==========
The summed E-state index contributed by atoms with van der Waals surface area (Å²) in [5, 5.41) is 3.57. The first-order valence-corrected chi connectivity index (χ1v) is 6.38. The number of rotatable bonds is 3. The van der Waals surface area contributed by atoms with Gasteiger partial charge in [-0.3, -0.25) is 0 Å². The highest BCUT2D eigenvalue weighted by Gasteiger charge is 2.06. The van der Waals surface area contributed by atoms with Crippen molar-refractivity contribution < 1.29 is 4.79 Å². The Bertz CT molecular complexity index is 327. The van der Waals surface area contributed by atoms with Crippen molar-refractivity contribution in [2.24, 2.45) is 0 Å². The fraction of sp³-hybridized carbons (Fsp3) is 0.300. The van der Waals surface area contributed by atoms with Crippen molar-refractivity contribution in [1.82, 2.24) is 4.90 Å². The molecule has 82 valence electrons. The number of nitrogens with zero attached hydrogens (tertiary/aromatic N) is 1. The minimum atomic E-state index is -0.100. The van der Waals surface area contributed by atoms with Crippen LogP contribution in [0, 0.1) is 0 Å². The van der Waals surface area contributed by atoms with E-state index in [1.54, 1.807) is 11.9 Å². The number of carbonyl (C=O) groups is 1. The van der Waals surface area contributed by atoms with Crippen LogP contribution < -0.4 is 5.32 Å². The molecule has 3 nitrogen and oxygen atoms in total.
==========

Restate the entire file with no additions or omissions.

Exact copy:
The summed E-state index contributed by atoms with van der Waals surface area (Å²) in [5, 5.41) is 3.57. The first-order valence-corrected chi connectivity index (χ1v) is 6.38. The number of rotatable bonds is 3. The van der Waals surface area contributed by atoms with Gasteiger partial charge in [-0.3, -0.25) is 0 Å². The highest BCUT2D eigenvalue weighted by Gasteiger charge is 2.06. The van der Waals surface area contributed by atoms with Crippen molar-refractivity contribution < 1.29 is 4.79 Å². The Bertz CT molecular complexity index is 327. The van der Waals surface area contributed by atoms with Crippen molar-refractivity contribution in [2.24, 2.45) is 0 Å². The fraction of sp³-hybridized carbons (Fsp3) is 0.300. The van der Waals surface area contributed by atoms with Crippen molar-refractivity contribution in [1.82, 2.24) is 4.90 Å². The molecule has 82 valence electrons. The number of nitrogens with zero attached hydrogens (tertiary/aromatic N) is 1. The minimum atomic E-state index is -0.100. The van der Waals surface area contributed by atoms with Crippen LogP contribution in [0, 0.1) is 0 Å². The van der Waals surface area contributed by atoms with E-state index in [1.54, 1.807) is 11.9 Å². The number of carbonyl (C=O) groups is 1. The van der Waals surface area contributed by atoms with Crippen LogP contribution < -0.4 is 5.32 Å². The molecule has 3 nitrogen and oxygen atoms in total.